Hamas backed the Guardian's findings on Friday during a press conference, and blamed Keith Dayton, the US General commanding the Palestinian National Security Force in the West Bank, for the arrest and torture of its supporters.

Hamas called on Barack Obama, the US president, to remove Dayton from his position and said Mahmoud Abbas, the Palestinian president and Fatah leader in the West Bank, was responsible for the "crimes" against Hamas in the West Bank.

Human rights organisations say it is common for detainees to be badly beaten and subjected to "shabeh", where they are shackled and held in painful positions for long periods.

Hamas, which has de facto control of the Gaza Strip, has faced allegations that its own forces have detained and tortured people allied with Fatah, a rival Palestinian group that is a member of the Palestinian Authority.

Hundreds held

Between 400 and 500 Hamas supporters are currently being held by the PSF and GI, officials from the PA have said.

But Adnan Aldenari, a Palestinian police spokesman, denied that the security forces in the West Bank were abusing detainees.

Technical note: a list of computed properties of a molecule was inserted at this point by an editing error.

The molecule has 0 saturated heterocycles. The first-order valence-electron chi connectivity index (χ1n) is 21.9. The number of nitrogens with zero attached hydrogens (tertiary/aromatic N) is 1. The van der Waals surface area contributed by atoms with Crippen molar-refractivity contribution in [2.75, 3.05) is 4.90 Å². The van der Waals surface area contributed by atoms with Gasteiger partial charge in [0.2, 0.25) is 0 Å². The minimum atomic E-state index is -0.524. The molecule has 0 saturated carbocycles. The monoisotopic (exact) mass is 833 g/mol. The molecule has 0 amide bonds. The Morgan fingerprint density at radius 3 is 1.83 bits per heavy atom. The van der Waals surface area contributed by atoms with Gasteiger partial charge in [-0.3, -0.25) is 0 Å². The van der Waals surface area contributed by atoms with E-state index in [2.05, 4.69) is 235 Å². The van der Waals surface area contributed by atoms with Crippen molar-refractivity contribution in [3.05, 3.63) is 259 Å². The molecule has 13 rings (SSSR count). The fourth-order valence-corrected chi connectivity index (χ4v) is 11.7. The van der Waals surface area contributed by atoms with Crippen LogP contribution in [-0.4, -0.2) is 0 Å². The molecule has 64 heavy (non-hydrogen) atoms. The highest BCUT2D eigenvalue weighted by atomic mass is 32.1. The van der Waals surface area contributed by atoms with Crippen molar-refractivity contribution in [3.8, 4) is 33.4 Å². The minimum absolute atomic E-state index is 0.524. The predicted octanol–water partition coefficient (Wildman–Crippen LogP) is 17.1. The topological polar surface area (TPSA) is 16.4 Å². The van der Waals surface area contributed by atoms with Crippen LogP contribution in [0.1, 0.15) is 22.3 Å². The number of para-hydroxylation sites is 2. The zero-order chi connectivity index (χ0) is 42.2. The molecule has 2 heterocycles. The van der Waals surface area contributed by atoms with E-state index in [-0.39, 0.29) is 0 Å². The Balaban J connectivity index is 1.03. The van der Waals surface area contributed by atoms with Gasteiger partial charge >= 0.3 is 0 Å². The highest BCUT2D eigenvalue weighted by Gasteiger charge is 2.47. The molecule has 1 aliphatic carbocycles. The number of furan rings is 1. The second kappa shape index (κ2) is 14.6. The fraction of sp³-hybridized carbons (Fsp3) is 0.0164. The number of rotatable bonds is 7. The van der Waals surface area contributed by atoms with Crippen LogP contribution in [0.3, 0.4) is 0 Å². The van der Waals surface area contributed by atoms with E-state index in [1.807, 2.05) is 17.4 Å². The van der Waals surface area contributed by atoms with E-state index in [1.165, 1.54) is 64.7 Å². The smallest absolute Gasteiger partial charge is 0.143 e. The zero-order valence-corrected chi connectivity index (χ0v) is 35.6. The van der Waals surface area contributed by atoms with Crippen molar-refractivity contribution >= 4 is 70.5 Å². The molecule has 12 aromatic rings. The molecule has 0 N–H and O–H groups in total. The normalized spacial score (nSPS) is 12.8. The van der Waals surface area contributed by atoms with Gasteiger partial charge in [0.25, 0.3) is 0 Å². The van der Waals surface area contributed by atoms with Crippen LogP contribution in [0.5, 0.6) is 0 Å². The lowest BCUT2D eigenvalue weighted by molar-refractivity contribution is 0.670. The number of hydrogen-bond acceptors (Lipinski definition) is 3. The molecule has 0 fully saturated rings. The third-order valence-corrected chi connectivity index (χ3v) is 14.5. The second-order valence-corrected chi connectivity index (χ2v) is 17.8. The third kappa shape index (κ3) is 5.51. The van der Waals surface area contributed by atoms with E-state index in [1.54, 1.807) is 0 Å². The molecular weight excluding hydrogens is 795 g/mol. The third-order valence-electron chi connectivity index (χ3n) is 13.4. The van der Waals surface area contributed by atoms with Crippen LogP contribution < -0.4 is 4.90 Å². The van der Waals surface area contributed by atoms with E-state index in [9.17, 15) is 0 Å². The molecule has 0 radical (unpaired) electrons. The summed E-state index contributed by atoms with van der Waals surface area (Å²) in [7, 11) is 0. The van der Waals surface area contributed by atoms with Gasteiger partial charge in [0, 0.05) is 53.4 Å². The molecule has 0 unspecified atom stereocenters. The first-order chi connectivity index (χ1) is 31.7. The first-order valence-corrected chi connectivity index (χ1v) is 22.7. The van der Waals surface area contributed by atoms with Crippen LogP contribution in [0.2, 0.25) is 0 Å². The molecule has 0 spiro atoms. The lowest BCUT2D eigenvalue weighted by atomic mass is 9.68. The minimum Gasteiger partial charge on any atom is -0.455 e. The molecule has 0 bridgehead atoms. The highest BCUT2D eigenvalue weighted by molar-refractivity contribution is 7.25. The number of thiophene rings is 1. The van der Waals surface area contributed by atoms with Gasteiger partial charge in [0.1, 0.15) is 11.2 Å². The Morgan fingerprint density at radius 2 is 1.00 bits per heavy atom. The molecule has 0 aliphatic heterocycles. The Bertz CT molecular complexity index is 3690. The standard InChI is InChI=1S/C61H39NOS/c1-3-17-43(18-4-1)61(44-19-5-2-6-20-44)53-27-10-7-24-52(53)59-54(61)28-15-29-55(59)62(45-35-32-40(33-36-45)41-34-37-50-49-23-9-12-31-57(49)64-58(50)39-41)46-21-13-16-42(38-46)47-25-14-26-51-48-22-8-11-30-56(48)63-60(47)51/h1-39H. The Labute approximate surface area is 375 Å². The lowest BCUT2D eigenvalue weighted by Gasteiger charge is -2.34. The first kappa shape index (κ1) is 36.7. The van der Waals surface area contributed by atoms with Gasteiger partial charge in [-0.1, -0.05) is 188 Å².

"We have nothing to hide; or nothing to be ashamed of. When we had mistakes [they] were individual as committed by some officers and not expressive of our policy.

"The CIA ... only supports, and is interested in, lawful methods that produce sound intelligence."

Paul Gimigliano,
CIA spokesman

"Our prisons and detention facilities are open and not secret as they are in some other countries. They are open to the media and human rights organisations."

The Guardian reported that at least three detainees have died in custody this year due to being mistreated.

The most recent was Haitham Amr, a 33-year-old nurse from Hebron, who died four days after he was detained by GI officials last June, the newspaper said.

Shawan Jabarin, the general director of al-Haq, a Palestinian human rights organisation, told the Guardian: "The Americans could stop it any time. All they would have to do is go to [prime minister] Salam Fayyad and tell him they were making it an issue.

"Then they could deal with the specifics: they could tell him that detainees needed to be brought promptly before the courts."

A regional diplomat told the newspaper that "at the very least" US intelligence officers were aware of the torture and were not doing enough to stop it.

The CIA does not deny working with the PSF and GI in the West Bank, but Paul Gimigliano, a CIA spokesman, said that the US agency does not hold a supervisory role.

"The notion that this agency somehow runs other intelligence services ... is simply wrong," he told the Guardian.

"The CIA ... only supports, and is interested in, lawful methods that produce sound intelligence."